The thread on the upper end of upper sub 56 is identical to that on the upper end of sub 25. This sub 56 carries within its bore the prop-out 57 which is dimensioned and operates in the same manner as prop-out 38. The prop-out 57 is releasably secured to the upper sub by any suitable means, such as the shear pin 58.
In order to seal between the prop-out 57 and the wash pipe 21 the prop-out 57 carries on its upper end a seal section including a sleeve 59 having a plurality of seals at 61 and 62. These seals provide a sliding seal with the wash pipe and protect the bore through the liner against fluid above the packer as the wash pipe is drawn upwardly out of the liner.
As the wash pipe enlargement 22 engages the downwardly facing shoulder 57a on the prop-out 57 it will raise the prop-out and the seal section with the wash pipe by shearing the pin 58. A sliding seal 63 is provided between the upper sub 56 and the prop-out 57. As this seal moves up through the bore of the upper sub 56 very little, if any, fluid will be permitted to pass the seal until after the prop-out has released the valve and permitted it to close. While the bore through the upper sub 56 is slightly enlarged above the seal to minimize alignment problems very little fluid will pass the seal as the prop-out is raised. If desired, of course, the bore of the upper sub 56 engaged by this O-ring might be of a sufficient length to prevent any fluid flowing thereby until after the valve member is released.
In operation of the system the screen, packers, valve 18 and wash pipe 21 are made up as a unit, as shown in FIG. 1, and run into the well on the work string 24. At this time either the wash pipe or one of the prop-outs 38 or 57 will be maintaining the valve member 29 in open position.
After gravel has been introduced and other desired operations carried out the work string is lifted to move the wash pipe upwardly through the screen into engagement with either one of the prop-outs, if present, to pull the prop-outs above the valve 29. If no special prop-out is used when the wash pipe clears the valve it will automatically move to closed position under the force of spring 41.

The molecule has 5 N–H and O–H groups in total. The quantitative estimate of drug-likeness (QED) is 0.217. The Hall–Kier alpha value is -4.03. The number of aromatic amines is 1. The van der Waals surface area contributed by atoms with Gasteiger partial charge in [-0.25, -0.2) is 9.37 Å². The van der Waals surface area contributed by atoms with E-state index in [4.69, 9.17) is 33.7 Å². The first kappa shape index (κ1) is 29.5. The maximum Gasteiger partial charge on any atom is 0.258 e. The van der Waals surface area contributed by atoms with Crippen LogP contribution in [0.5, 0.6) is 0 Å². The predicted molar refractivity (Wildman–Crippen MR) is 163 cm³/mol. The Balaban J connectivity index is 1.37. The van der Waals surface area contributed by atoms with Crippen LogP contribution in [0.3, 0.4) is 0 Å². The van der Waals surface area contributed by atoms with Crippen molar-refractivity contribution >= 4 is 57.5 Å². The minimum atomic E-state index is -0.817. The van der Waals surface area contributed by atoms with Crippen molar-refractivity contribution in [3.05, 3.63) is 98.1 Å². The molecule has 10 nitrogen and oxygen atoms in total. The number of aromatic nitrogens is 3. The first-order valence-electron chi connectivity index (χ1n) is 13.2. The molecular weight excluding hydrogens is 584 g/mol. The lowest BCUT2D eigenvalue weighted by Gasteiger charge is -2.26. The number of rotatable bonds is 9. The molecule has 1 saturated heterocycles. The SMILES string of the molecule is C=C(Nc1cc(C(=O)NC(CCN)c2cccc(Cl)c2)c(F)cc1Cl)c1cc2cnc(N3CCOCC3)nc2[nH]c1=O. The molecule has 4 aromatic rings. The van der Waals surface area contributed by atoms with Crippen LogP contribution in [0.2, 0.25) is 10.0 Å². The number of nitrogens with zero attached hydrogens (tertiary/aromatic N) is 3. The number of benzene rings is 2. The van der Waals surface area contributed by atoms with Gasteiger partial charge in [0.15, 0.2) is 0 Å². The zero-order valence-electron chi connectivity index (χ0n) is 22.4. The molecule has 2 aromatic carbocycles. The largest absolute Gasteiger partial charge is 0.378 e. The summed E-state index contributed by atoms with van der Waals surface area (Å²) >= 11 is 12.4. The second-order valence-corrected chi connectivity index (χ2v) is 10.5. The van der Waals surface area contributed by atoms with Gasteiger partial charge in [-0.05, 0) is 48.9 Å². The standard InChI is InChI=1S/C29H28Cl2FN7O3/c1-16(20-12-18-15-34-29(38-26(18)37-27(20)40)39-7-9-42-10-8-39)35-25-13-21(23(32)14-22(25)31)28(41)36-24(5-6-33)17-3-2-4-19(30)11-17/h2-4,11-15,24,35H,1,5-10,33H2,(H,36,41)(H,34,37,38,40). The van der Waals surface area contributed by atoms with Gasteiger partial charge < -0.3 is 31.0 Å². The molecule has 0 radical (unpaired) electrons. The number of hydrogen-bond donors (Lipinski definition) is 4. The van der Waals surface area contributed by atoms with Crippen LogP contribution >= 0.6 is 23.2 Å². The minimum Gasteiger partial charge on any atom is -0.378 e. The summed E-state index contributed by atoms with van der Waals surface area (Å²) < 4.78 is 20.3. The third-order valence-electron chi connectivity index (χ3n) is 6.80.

At this time other operations may be carried out as desired in completing the well with the gravel pack protecting the annulus and the valve 18 protecting the interior of the screen from fluids thereabove.
The work string is then completely removed from the well and the production string, the lower end of which is shown at 42, is introduced into the well and run into sealing engagement with the upper packer 16, preferably at the lower flow tube 43 of the packer. The seal 44 provides a seal between the packer and the production string.
At this time pressure within the production string may be increased to result in shearing of shear pin 36 and driving of the valve seat and its associated valve member 29 downwardly, as shown in FIG. 5, to full open position. At the same time the spring 48 will drive the valve opener 35 to full open position, as shown in FIG. 5, to prop the valve 39 in full open position.
Where a mechanical opening sleeve is used as in FIG. 4B, the sleeve will be moved downwardly by the production string 42 to mechanically force the valve seat 28 downwardly to shear the pin 36 to result in the parts moving into the position shown in FIG. 5. The production string in the position shown in FIG. 5 will also serve to maintain the valve seat in its lower position.
The foregoing disclosure and description of the invention is illustrative and explanatory thereof and various changes in the size, shape and materials and various changes in the method, as well as in the details of the illustrated construction, may be made within the scope of the appended claims without departing from the spirit of the invention.
1. A method of protecting a well formation during a gravel pack completion operation comprising,
- landing in a well a packer with a depending screen and a valve controlling flow through the screen and packer,
- maintaining said valve open while utilizing a wash pipe to pack gravel about said screen,
- closing said valve in response to withdrawing said wash pipe from the screen,
- pulling said wash pipe from the well and running a production string into sealing engagement with said packer,
- and opening said valve in response to force exerted through said production string.
2. The method of claim 1 wherein said valve is opened in response to pressure within the production string.
3. The method of claim 1 wherein said valve is opened by downward movement of the production string.
4. The method of claim 1 wherein the valve is initially mechanically propped-out and the prop-out releases the valve in response to withdrawal of the wash pipe.
5. The method of claim 4 wherein the wash pipe provides the mechanical prop-out.
6. The method of claim 1 wherein after the valve has been opened the production string maintains said valve in open position.
|3627046||December 1971||Miller et al.|
|3749119||July 1973||Tausch et al.|
Filed: Nov 8, 1982
Date of Patent: Dec 13, 1983
Assignee: Otis Engineering Corporation (Dallas, TX)
Inventor: Dhirajlal C. Patel (Carrollton, TX)
Primary Examiner: Ernest R. Purser
Assistant Examiner: Thuy M. Bui
Law Firm: Vinson & Elkins
Application Number: 6/439,862
International Classification: E21B 3708;